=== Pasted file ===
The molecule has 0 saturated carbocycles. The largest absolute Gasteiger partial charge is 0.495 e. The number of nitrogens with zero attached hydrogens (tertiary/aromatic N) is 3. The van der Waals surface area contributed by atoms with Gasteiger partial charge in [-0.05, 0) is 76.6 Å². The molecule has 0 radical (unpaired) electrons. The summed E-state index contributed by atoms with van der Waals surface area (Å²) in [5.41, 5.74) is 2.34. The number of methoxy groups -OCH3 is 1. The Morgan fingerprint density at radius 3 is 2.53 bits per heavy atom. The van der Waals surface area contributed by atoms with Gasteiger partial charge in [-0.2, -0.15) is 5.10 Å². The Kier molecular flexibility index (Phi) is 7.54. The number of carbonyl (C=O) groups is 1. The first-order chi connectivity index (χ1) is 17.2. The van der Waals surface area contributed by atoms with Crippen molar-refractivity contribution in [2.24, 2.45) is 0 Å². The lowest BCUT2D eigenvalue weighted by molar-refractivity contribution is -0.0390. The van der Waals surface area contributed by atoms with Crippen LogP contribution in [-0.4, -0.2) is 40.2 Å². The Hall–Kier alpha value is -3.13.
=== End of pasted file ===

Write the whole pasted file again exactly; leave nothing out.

The molecule has 0 saturated carbocycles. The largest absolute Gasteiger partial charge is 0.495 e. The number of nitrogens with zero attached hydrogens (tertiary/aromatic N) is 3. The van der Waals surface area contributed by atoms with Gasteiger partial charge in [-0.05, 0) is 76.6 Å². The molecule has 0 radical (unpaired) electrons. The summed E-state index contributed by atoms with van der Waals surface area (Å²) in [5.41, 5.74) is 2.34. The number of methoxy groups -OCH3 is 1. The Morgan fingerprint density at radius 3 is 2.53 bits per heavy atom. The van der Waals surface area contributed by atoms with Gasteiger partial charge in [-0.2, -0.15) is 5.10 Å². The Kier molecular flexibility index (Phi) is 7.54. The number of carbonyl (C=O) groups is 1. The first-order chi connectivity index (χ1) is 17.2. The van der Waals surface area contributed by atoms with Crippen molar-refractivity contribution in [2.24, 2.45) is 0 Å². The lowest BCUT2D eigenvalue weighted by molar-refractivity contribution is -0.0390. The van der Waals surface area contributed by atoms with Crippen LogP contribution in [-0.4, -0.2) is 40.2 Å². The Hall–Kier alpha value is -3.13.